My week in the clubs
Most Wanted Entertainment’s Nation night has been revived at a new home, Red Square, and now takes place every Saturday. While Red Square is smaller than Nation’s previous home at Life, the club’s intimacy and luxurious atmosphere have had positive effects on the event’s vibe.
It’s still a full-on late-night hard house and techno party, but the more overtly hedonistic aspects of the scene are less evident here and, happily, there are fewer obnoxious tough guys. Kenny Glasgow and Matt C are the resident DJs, both of whom are extremely popular with this crowd for their history with the now defunct Industry nightclub.
Last week they shared the bill with Charles Siegling, one-half of Hong Kong-based duo Technasia. Siegling is actually French but has been collaborating with Hong Kong-based Amil Khan since 1996, bringing the techno thrill to China for the first time.
Although he hasn’t been DJing for very long, Siegling has mastered the art of techno mixing without much trouble. Fast-paced and energetic, he’s constantly working the mixer and rarely leaves a track on for more than a couple of minutes. The crowd ate it up and kept the dance floor packed with bouncing bodies. Hopefully, someone will bring Technasia to town for a live set of their own material.
There was much speculation in the soulful house scene in the weeks leading up to last Saturday’s Atmosphere party at 160 Spadina as to whether or not it would succeed.
Despite the rhetoric about the wholesome quality of “soulful” events, many doubted that an alcohol- and smoke-free event would draw a crowd, especially with only local DJs playing. Not everyone is aware that many of the legendary clubs of the 70s and 80s were juice bars, and few believe that the current after-hours scene could exist without free-flowing booze.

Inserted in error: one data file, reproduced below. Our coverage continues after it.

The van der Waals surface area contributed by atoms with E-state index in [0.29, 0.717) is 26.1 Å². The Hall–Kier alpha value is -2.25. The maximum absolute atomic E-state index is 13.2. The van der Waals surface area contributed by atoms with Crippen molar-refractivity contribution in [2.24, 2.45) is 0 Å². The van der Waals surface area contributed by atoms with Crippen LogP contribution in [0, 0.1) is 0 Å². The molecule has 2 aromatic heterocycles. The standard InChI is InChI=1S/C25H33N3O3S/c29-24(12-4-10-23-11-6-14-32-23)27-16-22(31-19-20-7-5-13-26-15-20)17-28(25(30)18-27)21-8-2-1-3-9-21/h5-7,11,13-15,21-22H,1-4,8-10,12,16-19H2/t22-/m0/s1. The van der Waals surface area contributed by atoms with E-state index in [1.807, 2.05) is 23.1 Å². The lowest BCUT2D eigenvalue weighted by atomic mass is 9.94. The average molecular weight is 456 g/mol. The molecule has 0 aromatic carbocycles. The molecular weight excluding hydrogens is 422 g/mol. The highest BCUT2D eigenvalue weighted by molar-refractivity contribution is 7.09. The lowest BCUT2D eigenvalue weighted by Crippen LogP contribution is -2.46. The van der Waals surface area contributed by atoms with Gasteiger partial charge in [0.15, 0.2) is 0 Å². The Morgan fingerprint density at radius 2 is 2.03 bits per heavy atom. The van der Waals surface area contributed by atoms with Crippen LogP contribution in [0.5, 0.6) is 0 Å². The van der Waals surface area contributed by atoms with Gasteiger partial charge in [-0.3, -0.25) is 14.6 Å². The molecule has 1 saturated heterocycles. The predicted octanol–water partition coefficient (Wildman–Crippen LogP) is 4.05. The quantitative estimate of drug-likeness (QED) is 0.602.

While the party wasn’t packed, the people who came out were definitely there for the right reasons. DJs Yogi, Stuart and Jason Ulrich supplied the tunes, focusing on house but deviating into other areas of dance music. Many local DJs turned up to show their support, and many of them were even dancing.
Unfortunately, the dance floor didn’t stay full consistently, but the vibe was still a lot nicer than at many illegal after-hours events. The absence of alcohol seems to have reduced the presence of cocaine, which pushed many away from the booze-can scene.
If the organizers continue with this concept, it may end up meeting an important need by providing a space for those turned off by the club scene and intimidated by illegal warehouse parties while also providing an entry point for underage partiers left out in the cold by the demise of the all-ages rave scene.
funking up fez
Dale Arsenault’s name has been popping up on more and more flyers lately. DJing monthly at the Juice parties, he’s also become the Friday-night resident at Fez Batik with Milk’s Felix.
Unlike most record collectors, he’s well known as an irrepressible dancer, combining disco, jazz and break dancing techniques into a unique style recently showcased in the new K-OS video for Superstar Pt. O. Checked him and Felix out last Friday, and despite Arsenault’s claim that it was an off night, what I heard impressed me.
Mixing up brand new unproven tracks with forgotten mid-90s classics, he likes his house chunky, funky and deep. Dig in.